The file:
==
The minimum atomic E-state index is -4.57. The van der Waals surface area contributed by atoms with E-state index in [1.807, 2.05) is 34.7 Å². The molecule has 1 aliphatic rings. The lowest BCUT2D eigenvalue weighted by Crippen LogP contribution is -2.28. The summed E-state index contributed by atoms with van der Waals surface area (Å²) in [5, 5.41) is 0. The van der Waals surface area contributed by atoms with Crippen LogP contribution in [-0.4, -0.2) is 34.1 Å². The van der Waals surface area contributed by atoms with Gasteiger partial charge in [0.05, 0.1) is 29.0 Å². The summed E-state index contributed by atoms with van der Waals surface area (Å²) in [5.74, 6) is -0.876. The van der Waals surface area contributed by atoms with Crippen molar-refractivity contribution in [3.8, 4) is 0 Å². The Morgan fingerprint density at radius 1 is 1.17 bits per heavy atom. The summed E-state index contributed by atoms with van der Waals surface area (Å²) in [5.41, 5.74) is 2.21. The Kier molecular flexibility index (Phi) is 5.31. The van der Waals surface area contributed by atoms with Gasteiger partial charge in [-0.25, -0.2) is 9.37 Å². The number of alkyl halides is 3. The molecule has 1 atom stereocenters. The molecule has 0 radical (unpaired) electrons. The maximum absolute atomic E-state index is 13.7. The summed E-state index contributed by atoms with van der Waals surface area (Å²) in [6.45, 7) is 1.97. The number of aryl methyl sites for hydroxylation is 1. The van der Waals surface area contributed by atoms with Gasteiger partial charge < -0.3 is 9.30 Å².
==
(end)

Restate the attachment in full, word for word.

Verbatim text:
The minimum atomic E-state index is -4.57. The van der Waals surface area contributed by atoms with E-state index in [1.807, 2.05) is 34.7 Å². The molecule has 1 aliphatic rings. The lowest BCUT2D eigenvalue weighted by Crippen LogP contribution is -2.28. The summed E-state index contributed by atoms with van der Waals surface area (Å²) in [5, 5.41) is 0. The van der Waals surface area contributed by atoms with Crippen LogP contribution in [-0.4, -0.2) is 34.1 Å². The van der Waals surface area contributed by atoms with Gasteiger partial charge in [0.05, 0.1) is 29.0 Å². The summed E-state index contributed by atoms with van der Waals surface area (Å²) in [5.74, 6) is -0.876. The van der Waals surface area contributed by atoms with Crippen molar-refractivity contribution in [3.8, 4) is 0 Å². The Morgan fingerprint density at radius 1 is 1.17 bits per heavy atom. The summed E-state index contributed by atoms with van der Waals surface area (Å²) in [5.41, 5.74) is 2.21. The Kier molecular flexibility index (Phi) is 5.31. The van der Waals surface area contributed by atoms with Gasteiger partial charge in [-0.25, -0.2) is 9.37 Å². The number of alkyl halides is 3. The molecule has 1 atom stereocenters. The molecule has 0 radical (unpaired) electrons. The maximum absolute atomic E-state index is 13.7. The summed E-state index contributed by atoms with van der Waals surface area (Å²) in [6.45, 7) is 1.97. The number of aryl methyl sites for hydroxylation is 1. The van der Waals surface area contributed by atoms with Gasteiger partial charge < -0.3 is 9.30 Å².